William Pickard, chairman and chief executive officer of the Detroit-based Global Automotive Alliance LLC, a grouping of six minority-owned plastics companies, dashed a frequently heard misperception — that carmakers will pay a premium price to work with a minority-owned supplier. "It's about building market share in the [minority] communities," Pickard said. "They used to throw business over the wall. Now, they're developing good suppliers that meet their cost, delivery and quality targets."
Minority-owned companies used to struggle for acceptance from customers and banks, said Carlos Baranano, the Cuban-born chief executive officer of Injectronics Inc., a minority-owned automotive molder in Clinton, Mass.
"We recognize that we will not get business just because we're a minority," Baranano said. "We have to be as good a supplier as anybody in the long run. We can't use [minority status] as a crutch."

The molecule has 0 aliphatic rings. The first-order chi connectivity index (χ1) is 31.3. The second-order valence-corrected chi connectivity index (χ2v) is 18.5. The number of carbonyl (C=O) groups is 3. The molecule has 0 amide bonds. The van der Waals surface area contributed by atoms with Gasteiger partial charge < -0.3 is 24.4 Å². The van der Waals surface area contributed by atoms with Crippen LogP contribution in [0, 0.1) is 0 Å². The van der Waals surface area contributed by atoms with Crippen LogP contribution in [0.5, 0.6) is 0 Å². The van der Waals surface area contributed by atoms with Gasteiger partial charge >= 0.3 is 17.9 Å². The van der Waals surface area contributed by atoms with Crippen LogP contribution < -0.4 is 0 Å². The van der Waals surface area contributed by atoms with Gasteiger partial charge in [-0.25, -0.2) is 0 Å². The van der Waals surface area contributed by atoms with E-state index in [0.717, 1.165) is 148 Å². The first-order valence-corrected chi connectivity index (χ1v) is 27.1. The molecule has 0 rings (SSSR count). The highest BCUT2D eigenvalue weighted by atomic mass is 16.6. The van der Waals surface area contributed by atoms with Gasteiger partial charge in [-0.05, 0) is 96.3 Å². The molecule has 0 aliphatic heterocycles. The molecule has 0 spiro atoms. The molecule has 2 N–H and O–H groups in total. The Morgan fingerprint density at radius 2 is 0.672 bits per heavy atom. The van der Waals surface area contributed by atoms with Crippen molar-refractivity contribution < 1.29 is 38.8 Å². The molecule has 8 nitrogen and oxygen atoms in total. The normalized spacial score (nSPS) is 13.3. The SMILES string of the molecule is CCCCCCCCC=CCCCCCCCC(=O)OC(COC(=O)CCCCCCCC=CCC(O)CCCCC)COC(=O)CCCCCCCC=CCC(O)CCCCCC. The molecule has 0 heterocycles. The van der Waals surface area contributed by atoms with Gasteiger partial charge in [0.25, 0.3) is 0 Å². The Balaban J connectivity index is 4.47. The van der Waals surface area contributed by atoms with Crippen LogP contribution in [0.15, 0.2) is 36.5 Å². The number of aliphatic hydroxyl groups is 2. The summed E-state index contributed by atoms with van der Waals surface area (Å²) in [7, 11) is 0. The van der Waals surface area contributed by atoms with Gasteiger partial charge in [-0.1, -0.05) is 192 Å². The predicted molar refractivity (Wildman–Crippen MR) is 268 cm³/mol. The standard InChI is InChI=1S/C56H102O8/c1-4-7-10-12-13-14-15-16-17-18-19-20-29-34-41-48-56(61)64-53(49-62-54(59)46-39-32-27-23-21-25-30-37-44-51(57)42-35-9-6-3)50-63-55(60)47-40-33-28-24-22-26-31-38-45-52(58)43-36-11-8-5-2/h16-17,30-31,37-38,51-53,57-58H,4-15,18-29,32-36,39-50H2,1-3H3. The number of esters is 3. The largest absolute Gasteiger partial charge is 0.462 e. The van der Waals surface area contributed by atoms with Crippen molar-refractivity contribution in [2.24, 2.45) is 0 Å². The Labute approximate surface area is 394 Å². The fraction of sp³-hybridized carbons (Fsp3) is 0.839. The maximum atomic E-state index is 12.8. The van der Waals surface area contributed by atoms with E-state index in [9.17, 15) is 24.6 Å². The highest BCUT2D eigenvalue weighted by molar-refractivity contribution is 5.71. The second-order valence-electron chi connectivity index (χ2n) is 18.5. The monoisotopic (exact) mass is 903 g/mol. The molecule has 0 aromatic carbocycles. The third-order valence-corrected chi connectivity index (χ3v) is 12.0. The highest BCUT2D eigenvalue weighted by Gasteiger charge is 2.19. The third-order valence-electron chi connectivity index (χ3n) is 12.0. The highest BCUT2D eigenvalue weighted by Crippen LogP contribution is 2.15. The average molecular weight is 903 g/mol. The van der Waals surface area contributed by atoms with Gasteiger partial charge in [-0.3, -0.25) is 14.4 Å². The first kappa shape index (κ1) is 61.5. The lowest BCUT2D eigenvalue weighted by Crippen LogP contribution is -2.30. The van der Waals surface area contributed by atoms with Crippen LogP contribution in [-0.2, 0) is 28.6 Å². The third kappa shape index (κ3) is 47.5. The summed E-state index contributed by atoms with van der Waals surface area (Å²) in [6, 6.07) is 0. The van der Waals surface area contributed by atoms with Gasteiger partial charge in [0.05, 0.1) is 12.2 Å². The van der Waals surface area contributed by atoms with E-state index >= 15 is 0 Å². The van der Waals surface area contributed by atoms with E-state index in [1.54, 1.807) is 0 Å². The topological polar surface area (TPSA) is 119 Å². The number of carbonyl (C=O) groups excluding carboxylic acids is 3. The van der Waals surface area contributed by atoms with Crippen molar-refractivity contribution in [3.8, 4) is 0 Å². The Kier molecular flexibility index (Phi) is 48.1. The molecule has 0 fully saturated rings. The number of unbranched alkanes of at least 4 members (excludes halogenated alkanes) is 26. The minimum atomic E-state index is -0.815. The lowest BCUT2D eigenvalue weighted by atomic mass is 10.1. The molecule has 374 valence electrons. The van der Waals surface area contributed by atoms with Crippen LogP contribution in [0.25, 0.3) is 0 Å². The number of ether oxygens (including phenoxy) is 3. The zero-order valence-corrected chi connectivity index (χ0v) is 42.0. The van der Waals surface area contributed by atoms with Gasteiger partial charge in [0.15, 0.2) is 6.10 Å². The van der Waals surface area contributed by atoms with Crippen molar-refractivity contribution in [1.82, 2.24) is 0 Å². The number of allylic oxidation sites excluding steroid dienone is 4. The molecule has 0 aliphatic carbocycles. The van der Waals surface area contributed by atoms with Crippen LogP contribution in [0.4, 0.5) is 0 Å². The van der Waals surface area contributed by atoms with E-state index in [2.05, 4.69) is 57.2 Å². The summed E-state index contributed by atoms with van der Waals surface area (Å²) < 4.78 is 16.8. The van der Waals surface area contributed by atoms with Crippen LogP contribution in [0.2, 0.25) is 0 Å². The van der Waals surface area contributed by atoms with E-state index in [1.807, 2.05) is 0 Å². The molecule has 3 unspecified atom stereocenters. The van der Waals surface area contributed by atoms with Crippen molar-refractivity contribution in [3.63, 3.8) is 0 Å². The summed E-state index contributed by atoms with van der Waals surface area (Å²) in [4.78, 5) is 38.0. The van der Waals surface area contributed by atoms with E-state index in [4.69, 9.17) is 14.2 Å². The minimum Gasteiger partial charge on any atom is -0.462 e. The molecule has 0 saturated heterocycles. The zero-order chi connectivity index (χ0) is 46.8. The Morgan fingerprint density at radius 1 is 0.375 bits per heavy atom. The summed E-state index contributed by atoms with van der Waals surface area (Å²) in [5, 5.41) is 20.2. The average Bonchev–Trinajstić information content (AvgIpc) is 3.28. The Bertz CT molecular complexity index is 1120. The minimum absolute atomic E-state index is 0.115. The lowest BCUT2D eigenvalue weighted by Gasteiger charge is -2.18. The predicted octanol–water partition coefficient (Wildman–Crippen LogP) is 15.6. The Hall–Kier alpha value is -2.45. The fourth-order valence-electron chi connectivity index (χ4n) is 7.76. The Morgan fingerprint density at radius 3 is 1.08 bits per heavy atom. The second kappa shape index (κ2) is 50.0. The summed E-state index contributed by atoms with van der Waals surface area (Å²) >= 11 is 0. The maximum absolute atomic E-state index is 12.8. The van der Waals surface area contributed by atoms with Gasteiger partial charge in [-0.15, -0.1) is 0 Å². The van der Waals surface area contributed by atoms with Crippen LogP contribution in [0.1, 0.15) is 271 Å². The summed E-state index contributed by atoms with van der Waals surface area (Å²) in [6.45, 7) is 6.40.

Smaller-sized companies still can find their way in the door. Injection molder Olamon Industries recently discovered that fact. The company is owned by the Penobscot Indian Nation. It operates its injection molding plant on a reservation in Indian Island, Maine.
For years, the company made its living molding audio boxes for cassette tapes. But when that business started moving offshore around 1994, the company had to seek work elsewhere.
That led Olamon to such areas as multi-image compact-disc packaging, insulation guard cutters for the construction industry and vials for light bulb filaments.
But Olamon also turned to German auto supplier Lemforder Corp., which has a plant in Brewer, Maine.
In addition, Olamon has been in contact with General Motors Corp. directly, getting involved in GM's online bidding for parts, said Olamon President Al Marquis.
Working with GM amazed Marquis, who never thought his small company, with about $12 million in sales, would get that opportunity. He said the automotive business was the only one where minority status mattered.
The American Indian-owned company added 7,000 square feet to its 33,000-square-foot site in spring 1999 and is currently installing its 17th press.
Like many minority-owned molders, Marquis wants to benefit from the program — but takes it with a degree of scrutiny.
`If the auto industry is serious, it can play a role for us," Marquis said. "But it's a bit unique to call us an emerging minority in America. You can't be more American than an Indian tribe."